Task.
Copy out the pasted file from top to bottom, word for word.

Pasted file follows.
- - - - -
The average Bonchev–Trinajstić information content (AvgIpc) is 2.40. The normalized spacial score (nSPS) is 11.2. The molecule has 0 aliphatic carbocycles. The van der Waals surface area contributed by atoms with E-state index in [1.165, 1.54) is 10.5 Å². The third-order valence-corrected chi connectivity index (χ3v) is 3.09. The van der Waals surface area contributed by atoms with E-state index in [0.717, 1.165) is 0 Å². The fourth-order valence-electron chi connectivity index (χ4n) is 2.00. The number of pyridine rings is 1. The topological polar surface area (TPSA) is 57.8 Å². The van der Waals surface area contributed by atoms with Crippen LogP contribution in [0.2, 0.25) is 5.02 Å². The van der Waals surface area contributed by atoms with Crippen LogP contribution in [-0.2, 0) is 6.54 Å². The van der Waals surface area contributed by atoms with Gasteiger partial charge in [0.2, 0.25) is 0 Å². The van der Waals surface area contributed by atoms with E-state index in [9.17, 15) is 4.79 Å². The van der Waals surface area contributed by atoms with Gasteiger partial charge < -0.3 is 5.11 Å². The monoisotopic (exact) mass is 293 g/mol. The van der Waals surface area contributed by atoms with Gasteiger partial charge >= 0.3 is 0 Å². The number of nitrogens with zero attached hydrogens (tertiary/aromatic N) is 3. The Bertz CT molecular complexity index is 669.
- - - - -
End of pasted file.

The average Bonchev–Trinajstić information content (AvgIpc) is 2.40. The normalized spacial score (nSPS) is 11.2. The molecule has 0 aliphatic carbocycles. The van der Waals surface area contributed by atoms with E-state index in [1.165, 1.54) is 10.5 Å². The third-order valence-corrected chi connectivity index (χ3v) is 3.09. The van der Waals surface area contributed by atoms with E-state index in [0.717, 1.165) is 0 Å². The fourth-order valence-electron chi connectivity index (χ4n) is 2.00. The number of pyridine rings is 1. The topological polar surface area (TPSA) is 57.8 Å². The van der Waals surface area contributed by atoms with Crippen LogP contribution in [0.2, 0.25) is 5.02 Å². The van der Waals surface area contributed by atoms with Crippen LogP contribution in [-0.2, 0) is 6.54 Å². The van der Waals surface area contributed by atoms with Gasteiger partial charge in [0.2, 0.25) is 0 Å². The van der Waals surface area contributed by atoms with E-state index in [9.17, 15) is 4.79 Å². The van der Waals surface area contributed by atoms with Gasteiger partial charge < -0.3 is 5.11 Å². The monoisotopic (exact) mass is 293 g/mol. The van der Waals surface area contributed by atoms with Gasteiger partial charge >= 0.3 is 0 Å². The number of nitrogens with zero attached hydrogens (tertiary/aromatic N) is 3. The Bertz CT molecular complexity index is 669.